Subleasing also keeps things flexible for companies in volatile industries or companies unsure of the future, allowing them to upsize or downsize at the drop of a hat.
For both sublessors and sublessees, subleasing part of a commercial space alongside a complementary business can create opportunities to network, generating new ideas and growing referral bases with other similar but non-competing companies.
The ideal situation is to sublease from, or sublet to, a company that works in the same industry but provides different services. This increases the opportunities for cross-promotion and sharing referrals.
Moreover, subleased space is not private, which means you'll be in an environment with another business' signage and advertising. So, teaming up with similar professions might disseminate that 'small business' feel when your clients visit.
For sublessees, subleases are far less complicated than other types of commercial leases. However, it's important to note that a sublease is a legally binding contract based on the original lease. So, ensure you carefully review the terms of both the sublease and the original lease to minimise your risks.
It's best to consult a tenant representation specialist or lawyer before signing. Stay wary of sublessors who refuse to show you their original leasing documents.
Subleased spaces are usually part of larger areas. So, sublessees may not have to pay for (or may share the cost of) utilities, like the internet, air-conditioning and alarms. You may also be able to negotiate access to the sublessor's photocopying machines or other office equipment, which means less for you to purchase.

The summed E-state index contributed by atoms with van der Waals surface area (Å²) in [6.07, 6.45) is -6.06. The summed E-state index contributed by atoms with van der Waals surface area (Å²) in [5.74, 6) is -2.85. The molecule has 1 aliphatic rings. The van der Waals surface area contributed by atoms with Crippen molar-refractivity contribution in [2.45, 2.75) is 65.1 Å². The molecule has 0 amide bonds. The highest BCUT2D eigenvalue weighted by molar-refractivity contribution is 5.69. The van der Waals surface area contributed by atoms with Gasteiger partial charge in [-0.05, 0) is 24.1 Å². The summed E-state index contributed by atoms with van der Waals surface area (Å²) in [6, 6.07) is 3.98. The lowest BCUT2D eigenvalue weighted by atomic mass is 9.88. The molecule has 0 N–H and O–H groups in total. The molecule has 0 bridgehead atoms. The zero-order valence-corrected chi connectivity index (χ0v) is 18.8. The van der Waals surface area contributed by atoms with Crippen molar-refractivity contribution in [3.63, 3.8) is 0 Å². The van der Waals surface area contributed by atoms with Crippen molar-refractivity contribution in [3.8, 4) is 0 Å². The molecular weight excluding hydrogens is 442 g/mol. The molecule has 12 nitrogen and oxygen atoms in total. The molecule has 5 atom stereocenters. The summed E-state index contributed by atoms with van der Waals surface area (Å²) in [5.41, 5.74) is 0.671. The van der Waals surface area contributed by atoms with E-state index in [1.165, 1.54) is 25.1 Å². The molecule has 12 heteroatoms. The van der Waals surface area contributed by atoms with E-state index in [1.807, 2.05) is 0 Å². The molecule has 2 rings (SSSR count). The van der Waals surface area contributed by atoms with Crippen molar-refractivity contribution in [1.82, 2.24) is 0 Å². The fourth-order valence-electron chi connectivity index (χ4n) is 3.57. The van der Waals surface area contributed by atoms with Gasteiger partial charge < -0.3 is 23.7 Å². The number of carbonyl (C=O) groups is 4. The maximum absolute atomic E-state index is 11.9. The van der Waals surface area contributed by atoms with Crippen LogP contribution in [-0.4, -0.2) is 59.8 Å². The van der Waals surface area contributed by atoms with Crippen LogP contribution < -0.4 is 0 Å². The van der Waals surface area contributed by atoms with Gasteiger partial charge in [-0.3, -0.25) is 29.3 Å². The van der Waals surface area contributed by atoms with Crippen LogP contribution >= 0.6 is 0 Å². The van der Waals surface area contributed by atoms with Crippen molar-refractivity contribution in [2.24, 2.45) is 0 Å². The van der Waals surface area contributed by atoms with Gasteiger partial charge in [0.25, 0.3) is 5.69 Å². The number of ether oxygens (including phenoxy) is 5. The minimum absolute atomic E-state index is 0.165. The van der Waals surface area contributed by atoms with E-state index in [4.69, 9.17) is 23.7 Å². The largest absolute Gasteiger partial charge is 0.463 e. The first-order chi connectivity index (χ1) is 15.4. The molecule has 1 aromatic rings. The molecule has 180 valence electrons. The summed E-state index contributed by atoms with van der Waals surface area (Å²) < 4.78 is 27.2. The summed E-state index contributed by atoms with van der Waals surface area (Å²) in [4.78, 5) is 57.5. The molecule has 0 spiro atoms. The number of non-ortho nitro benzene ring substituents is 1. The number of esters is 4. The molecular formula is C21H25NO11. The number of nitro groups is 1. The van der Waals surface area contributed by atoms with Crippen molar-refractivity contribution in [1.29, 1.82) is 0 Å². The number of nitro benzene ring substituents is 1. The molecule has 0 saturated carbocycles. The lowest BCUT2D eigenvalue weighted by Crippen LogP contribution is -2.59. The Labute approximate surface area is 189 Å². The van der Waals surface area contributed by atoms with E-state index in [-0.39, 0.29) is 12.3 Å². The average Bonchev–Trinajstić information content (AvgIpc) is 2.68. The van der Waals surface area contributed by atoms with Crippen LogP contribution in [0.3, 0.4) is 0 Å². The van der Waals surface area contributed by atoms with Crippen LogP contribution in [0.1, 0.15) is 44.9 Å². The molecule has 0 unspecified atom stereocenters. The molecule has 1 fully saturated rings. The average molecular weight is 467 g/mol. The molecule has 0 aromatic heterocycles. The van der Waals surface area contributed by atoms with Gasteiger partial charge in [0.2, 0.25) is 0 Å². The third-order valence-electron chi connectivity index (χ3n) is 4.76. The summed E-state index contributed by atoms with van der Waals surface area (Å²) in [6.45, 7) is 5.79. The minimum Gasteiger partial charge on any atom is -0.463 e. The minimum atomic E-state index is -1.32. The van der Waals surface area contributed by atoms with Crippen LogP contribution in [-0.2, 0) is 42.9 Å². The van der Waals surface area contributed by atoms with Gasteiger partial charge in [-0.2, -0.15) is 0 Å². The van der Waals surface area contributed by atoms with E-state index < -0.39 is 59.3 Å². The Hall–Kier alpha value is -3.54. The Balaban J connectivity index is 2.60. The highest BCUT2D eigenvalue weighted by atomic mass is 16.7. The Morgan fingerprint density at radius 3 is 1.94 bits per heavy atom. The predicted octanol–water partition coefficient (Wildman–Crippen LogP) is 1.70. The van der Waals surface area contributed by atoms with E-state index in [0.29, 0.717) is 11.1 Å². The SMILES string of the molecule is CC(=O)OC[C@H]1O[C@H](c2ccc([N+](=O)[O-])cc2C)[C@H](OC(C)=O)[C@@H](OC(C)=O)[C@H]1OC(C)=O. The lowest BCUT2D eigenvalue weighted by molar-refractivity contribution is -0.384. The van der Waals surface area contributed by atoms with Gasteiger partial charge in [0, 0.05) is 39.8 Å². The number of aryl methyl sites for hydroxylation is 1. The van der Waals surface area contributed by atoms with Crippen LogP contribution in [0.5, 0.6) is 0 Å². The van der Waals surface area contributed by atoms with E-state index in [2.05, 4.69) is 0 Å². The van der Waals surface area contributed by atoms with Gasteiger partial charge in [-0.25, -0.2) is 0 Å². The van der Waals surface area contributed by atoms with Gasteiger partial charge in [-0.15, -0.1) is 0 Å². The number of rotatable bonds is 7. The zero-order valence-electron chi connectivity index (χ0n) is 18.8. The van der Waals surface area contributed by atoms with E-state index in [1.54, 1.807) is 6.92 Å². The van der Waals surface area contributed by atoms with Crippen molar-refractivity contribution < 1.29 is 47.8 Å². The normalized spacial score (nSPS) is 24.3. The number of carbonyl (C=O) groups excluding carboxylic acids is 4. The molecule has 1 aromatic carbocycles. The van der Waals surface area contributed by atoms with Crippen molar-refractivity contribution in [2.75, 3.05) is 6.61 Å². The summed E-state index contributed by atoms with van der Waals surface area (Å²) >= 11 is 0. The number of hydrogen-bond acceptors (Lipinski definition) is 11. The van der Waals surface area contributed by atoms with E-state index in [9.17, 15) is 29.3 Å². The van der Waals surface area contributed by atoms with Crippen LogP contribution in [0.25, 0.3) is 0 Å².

Many subleased properties also provide access to shared areas such as bathrooms, storage rooms, meeting rooms etc., at a reduced cost or, if you're lucky, free of charge!
Although unlikely in the current market, when drawing up a subleasing agreement, there is an opportunity for sublessors to negotiate to share the cost of utilities with the sublessee. This will allow more cash to be pumped back into the business.
Another benefit enjoyed by sublessees.
Subleases are usually fully-serviced leases with flat payments and no unpredictable outgoings.
Of course, as the sublessee, you will be responsible for the cost of any damages you cause. However, your sublessor and the landlord will be responsible for other building costs, such as repairing and maintaining common areas.
There aren't too many risks for sublessees when commercial subleasing. But, as with everything, there are some. So, if you're considering a commercial sublease, keep the following things in mind.
Perhaps the most significant risk that you need to consider, particularly in the current climate, is the chance of your sublessor defaulting or breaching the terms of the original lease. A sublessee will likely lose immediate access to the premises if this happens.
You can mitigate your risks by:
If the sublessor has negotiated less than favourable terms with their landlord, they may try and pass these on to you.